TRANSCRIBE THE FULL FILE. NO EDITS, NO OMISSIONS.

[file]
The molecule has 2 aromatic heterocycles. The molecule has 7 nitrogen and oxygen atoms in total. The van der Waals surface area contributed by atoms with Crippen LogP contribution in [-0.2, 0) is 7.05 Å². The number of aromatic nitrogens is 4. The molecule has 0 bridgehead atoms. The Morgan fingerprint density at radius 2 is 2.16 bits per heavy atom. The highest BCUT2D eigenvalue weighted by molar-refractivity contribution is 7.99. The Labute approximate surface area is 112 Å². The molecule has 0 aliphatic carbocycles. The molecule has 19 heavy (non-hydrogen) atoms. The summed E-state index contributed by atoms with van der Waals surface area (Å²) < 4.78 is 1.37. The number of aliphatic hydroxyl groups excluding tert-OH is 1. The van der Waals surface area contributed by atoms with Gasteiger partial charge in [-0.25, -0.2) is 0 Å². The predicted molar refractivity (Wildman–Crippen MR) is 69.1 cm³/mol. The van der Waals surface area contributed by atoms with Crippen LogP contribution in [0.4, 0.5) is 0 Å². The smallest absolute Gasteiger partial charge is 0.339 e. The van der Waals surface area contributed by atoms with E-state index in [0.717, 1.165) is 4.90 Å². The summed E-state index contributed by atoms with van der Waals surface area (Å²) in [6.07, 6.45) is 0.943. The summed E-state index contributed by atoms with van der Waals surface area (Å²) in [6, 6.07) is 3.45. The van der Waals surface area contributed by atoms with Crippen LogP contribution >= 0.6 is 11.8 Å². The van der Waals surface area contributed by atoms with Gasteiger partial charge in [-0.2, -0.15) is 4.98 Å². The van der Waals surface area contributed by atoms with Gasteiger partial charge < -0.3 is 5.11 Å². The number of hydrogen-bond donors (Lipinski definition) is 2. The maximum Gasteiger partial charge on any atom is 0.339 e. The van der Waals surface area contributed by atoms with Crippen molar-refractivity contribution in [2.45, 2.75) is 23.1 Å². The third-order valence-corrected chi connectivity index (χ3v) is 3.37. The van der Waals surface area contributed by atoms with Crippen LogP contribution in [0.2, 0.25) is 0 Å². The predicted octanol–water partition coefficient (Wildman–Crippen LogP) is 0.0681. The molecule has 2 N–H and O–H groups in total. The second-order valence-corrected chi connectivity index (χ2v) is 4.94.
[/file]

The molecule has 2 aromatic heterocycles. The molecule has 7 nitrogen and oxygen atoms in total. The van der Waals surface area contributed by atoms with Crippen LogP contribution in [-0.2, 0) is 7.05 Å². The number of aromatic nitrogens is 4. The molecule has 0 bridgehead atoms. The Morgan fingerprint density at radius 2 is 2.16 bits per heavy atom. The highest BCUT2D eigenvalue weighted by molar-refractivity contribution is 7.99. The Labute approximate surface area is 112 Å². The molecule has 0 aliphatic carbocycles. The molecule has 19 heavy (non-hydrogen) atoms. The summed E-state index contributed by atoms with van der Waals surface area (Å²) < 4.78 is 1.37. The number of aliphatic hydroxyl groups excluding tert-OH is 1. The van der Waals surface area contributed by atoms with Gasteiger partial charge in [-0.25, -0.2) is 0 Å². The predicted molar refractivity (Wildman–Crippen MR) is 69.1 cm³/mol. The van der Waals surface area contributed by atoms with Crippen LogP contribution in [0.4, 0.5) is 0 Å². The smallest absolute Gasteiger partial charge is 0.339 e. The van der Waals surface area contributed by atoms with E-state index in [0.717, 1.165) is 4.90 Å². The summed E-state index contributed by atoms with van der Waals surface area (Å²) in [6.07, 6.45) is 0.943. The summed E-state index contributed by atoms with van der Waals surface area (Å²) in [6, 6.07) is 3.45. The van der Waals surface area contributed by atoms with Crippen LogP contribution >= 0.6 is 11.8 Å². The van der Waals surface area contributed by atoms with Gasteiger partial charge in [-0.2, -0.15) is 4.98 Å². The van der Waals surface area contributed by atoms with Gasteiger partial charge < -0.3 is 5.11 Å². The number of hydrogen-bond donors (Lipinski definition) is 2. The maximum Gasteiger partial charge on any atom is 0.339 e. The van der Waals surface area contributed by atoms with Crippen molar-refractivity contribution in [2.45, 2.75) is 23.1 Å². The third-order valence-corrected chi connectivity index (χ3v) is 3.37. The van der Waals surface area contributed by atoms with Crippen LogP contribution in [0.2, 0.25) is 0 Å². The predicted octanol–water partition coefficient (Wildman–Crippen LogP) is 0.0681. The molecule has 2 N–H and O–H groups in total. The second-order valence-corrected chi connectivity index (χ2v) is 4.94.